Build Instructions

You must be running a 64-bit x86 Linux distribution. Darling cannot be used on a 32-bit x86 system, not even to run 32-bit applications.


Clang is required to compile Darling; at least Clang 6 is required. You can force a specific version of Clang (if it is installed on your system) by editing Toolchain.cmake.

Linux 5.0 or higher is required.

Debian 10

$ sudo apt install cmake clang-6.0 bison flex xz-utils libfuse-dev libudev-dev pkg-config \
libc6-dev-i386 linux-headers-amd64 libcap2-bin git python2 libglu1-mesa-dev libcairo2-dev \
libgl1-mesa-dev libtiff5-dev libfreetype6-dev libxml2-dev libegl1-mesa-dev libfontconfig1-dev \
libbsd-dev libxrandr-dev libxcursor-dev libgif-dev libpulse-dev libavformat-dev libavcodec-dev \
libavresample-dev libdbus-1-dev libxkbfile-dev libssl-dev

Debian Testing

$ sudo apt install cmake clang-9 bison flex xz-utils libfuse-dev libudev-dev pkg-config \
libc6-dev-i386 linux-headers-amd64 libcap2-bin git python2 libglu1-mesa-dev libcairo2-dev \
libgl1-mesa-dev libtiff5-dev libfreetype6-dev libxml2-dev libegl1-mesa-dev libfontconfig1-dev \
libbsd-dev libxrandr-dev libxcursor-dev libgif-dev libpulse-dev libavformat-dev libavcodec-dev \
libavresample-dev libdbus-1-dev libxkbfile-dev libssl-dev

Ubuntu 18.04/20.04:

$ sudo apt install cmake clang bison flex libfuse-dev libudev-dev pkg-config libc6-dev-i386 \
linux-headers-generic gcc-multilib libcairo2-dev libgl1-mesa-dev libglu1-mesa-dev libtiff5-dev \
libfreetype6-dev git libelf-dev libxml2-dev libegl1-mesa-dev libfontconfig1-dev libbsd-dev \
libxrandr-dev libxcursor-dev libgif-dev libavutil-dev libpulse-dev libavformat-dev libavcodec-dev \
libavresample-dev libdbus-1-dev libxkbfile-dev libssl-dev

For Ubuntu 20.04, also install python2.

Arch Linux & Manjaro:

libavresample needs to be downloaded from the AUR.

$ sudo pacman -S --needed make cmake clang flex bison icu fuse linux-headers gcc-multilib \
lib32-gcc-libs pkg-config fontconfig cairo libtiff python2 mesa llvm libbsd libxkbfile \ 
libxcursor libxext libxkbcommon libxrandr

Make sure you install the headers package that matches your kernel version. The kernel version can be checked with uname -r.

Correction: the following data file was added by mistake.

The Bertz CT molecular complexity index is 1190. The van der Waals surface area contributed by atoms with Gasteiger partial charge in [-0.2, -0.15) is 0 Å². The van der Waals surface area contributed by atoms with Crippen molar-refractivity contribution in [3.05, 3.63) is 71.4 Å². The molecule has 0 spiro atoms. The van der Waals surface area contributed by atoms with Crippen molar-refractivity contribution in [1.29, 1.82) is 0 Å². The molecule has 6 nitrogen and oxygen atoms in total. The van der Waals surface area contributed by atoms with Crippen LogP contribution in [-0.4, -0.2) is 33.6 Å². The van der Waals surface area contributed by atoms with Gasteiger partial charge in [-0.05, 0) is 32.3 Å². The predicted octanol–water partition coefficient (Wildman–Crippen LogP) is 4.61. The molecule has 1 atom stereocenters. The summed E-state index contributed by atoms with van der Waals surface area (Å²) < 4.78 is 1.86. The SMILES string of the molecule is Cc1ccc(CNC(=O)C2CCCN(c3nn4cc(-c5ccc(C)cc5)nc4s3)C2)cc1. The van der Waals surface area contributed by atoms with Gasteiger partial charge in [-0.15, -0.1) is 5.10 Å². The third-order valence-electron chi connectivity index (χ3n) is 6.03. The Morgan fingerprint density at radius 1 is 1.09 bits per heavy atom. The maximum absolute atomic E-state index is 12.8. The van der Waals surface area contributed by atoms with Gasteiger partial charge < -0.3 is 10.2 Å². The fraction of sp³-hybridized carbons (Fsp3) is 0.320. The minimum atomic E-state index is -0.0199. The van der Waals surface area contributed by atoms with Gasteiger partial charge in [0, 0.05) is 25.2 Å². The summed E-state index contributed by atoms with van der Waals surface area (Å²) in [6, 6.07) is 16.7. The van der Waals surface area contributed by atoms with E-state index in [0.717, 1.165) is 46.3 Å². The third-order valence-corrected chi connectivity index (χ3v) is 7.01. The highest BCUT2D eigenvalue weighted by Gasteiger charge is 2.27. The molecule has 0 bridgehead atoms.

$ uname -r

Then you should have linux54-headers installed. You will typically be prompted but may have to install this manually.

Fedora and CentOS

RPMFusion is required for FFmpeg.

$ sudo dnf install make cmake clang bison dbus-devel flex python2 glibc-devel.i686 fuse-devel \
systemd-devel kernel-devel elfutils-libelf-devel cairo-devel freetype-devel.{x86_64,i686} \
libjpeg-turbo-devel.{x86_64,i686} libtiff-devel.{x86_64,i686} fontconfig-devel.{x86_64,i686} \
libglvnd-devel.{x86_64,i686} mesa-libGL-devel.{x86_64,i686} mesa-libEGL-devel.{x86_64,i686} \
mesa-libGLU-devel libxml2-devel libbsd-devel git libXcursor-devel libXrandr-devel giflib-devel \
ffmpeg-devel pulseaudio-libs-devel libxkbfile-devel openssl-devel llvm

OpenSUSE Tumbleweed

You will need to build Darling with only the 64bit components. See Build Options for instructions.

$ sudo zypper install make cmake-full clang10 bison flex python-base glibc fuse-devel libsystemd0 \
kernel-source libelf1 cairo-devel libfreetype6 libjpeg-turbo libfontconfig1 libglvnd Mesa-libGL-devel \
Mesa-libEGL-devel libGLU1 libxml2-tools libbsd-devel git libXcursor-devel giflib-devel ffmpeg-4 \
ffmpeg-4-libavcodec-devel ffmpeg-4-libavformat-devel libpulse-devel pulseaudio-utils libxkbfile-devel \
openssl llvm libcap-progs libtiff-devel libjpeg8-devel libXrandr-devel dbus-1-devel glu-devel

Alpine Linux

Make sure to enable the community repository. Alpine also doesn't support 32-bit builds, so make sure to disable that.

$ sudo apk add cmake clang bison flex xz fuse-dev pkgconfig linux-headers libcap git python2 python3 glu-dev \